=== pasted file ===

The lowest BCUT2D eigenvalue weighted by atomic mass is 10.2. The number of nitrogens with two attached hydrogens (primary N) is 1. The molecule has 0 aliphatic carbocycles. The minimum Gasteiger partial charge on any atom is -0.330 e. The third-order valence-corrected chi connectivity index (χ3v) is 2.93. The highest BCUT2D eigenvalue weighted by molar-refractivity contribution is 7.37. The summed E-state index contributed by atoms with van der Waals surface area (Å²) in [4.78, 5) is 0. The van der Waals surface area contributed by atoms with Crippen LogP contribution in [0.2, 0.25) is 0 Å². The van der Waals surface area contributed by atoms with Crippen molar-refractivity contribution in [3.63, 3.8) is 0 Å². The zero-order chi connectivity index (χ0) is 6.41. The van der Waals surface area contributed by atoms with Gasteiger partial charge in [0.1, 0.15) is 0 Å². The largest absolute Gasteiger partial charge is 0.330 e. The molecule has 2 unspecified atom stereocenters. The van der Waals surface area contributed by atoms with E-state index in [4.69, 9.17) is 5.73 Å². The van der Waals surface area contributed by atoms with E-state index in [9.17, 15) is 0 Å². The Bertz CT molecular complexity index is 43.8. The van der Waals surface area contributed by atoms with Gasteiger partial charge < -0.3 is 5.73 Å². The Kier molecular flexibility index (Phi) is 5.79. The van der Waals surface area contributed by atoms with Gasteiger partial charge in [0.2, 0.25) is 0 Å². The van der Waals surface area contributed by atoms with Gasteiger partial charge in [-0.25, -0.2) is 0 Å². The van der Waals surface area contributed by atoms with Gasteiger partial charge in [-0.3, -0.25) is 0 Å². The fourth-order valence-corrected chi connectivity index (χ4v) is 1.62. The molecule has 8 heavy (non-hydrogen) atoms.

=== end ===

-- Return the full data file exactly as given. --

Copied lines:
The lowest BCUT2D eigenvalue weighted by atomic mass is 10.2. The number of nitrogens with two attached hydrogens (primary N) is 1. The molecule has 0 aliphatic carbocycles. The minimum Gasteiger partial charge on any atom is -0.330 e. The third-order valence-corrected chi connectivity index (χ3v) is 2.93. The highest BCUT2D eigenvalue weighted by molar-refractivity contribution is 7.37. The summed E-state index contributed by atoms with van der Waals surface area (Å²) in [4.78, 5) is 0. The van der Waals surface area contributed by atoms with Crippen LogP contribution in [0.2, 0.25) is 0 Å². The van der Waals surface area contributed by atoms with Crippen molar-refractivity contribution in [3.63, 3.8) is 0 Å². The zero-order chi connectivity index (χ0) is 6.41. The van der Waals surface area contributed by atoms with Gasteiger partial charge in [0.1, 0.15) is 0 Å². The largest absolute Gasteiger partial charge is 0.330 e. The molecule has 2 unspecified atom stereocenters. The van der Waals surface area contributed by atoms with E-state index in [4.69, 9.17) is 5.73 Å². The van der Waals surface area contributed by atoms with E-state index in [9.17, 15) is 0 Å². The Bertz CT molecular complexity index is 43.8. The van der Waals surface area contributed by atoms with Gasteiger partial charge < -0.3 is 5.73 Å². The Kier molecular flexibility index (Phi) is 5.79. The van der Waals surface area contributed by atoms with Gasteiger partial charge in [0.2, 0.25) is 0 Å². The van der Waals surface area contributed by atoms with Gasteiger partial charge in [-0.25, -0.2) is 0 Å². The van der Waals surface area contributed by atoms with Gasteiger partial charge in [-0.3, -0.25) is 0 Å². The fourth-order valence-corrected chi connectivity index (χ4v) is 1.62. The molecule has 8 heavy (non-hydrogen) atoms.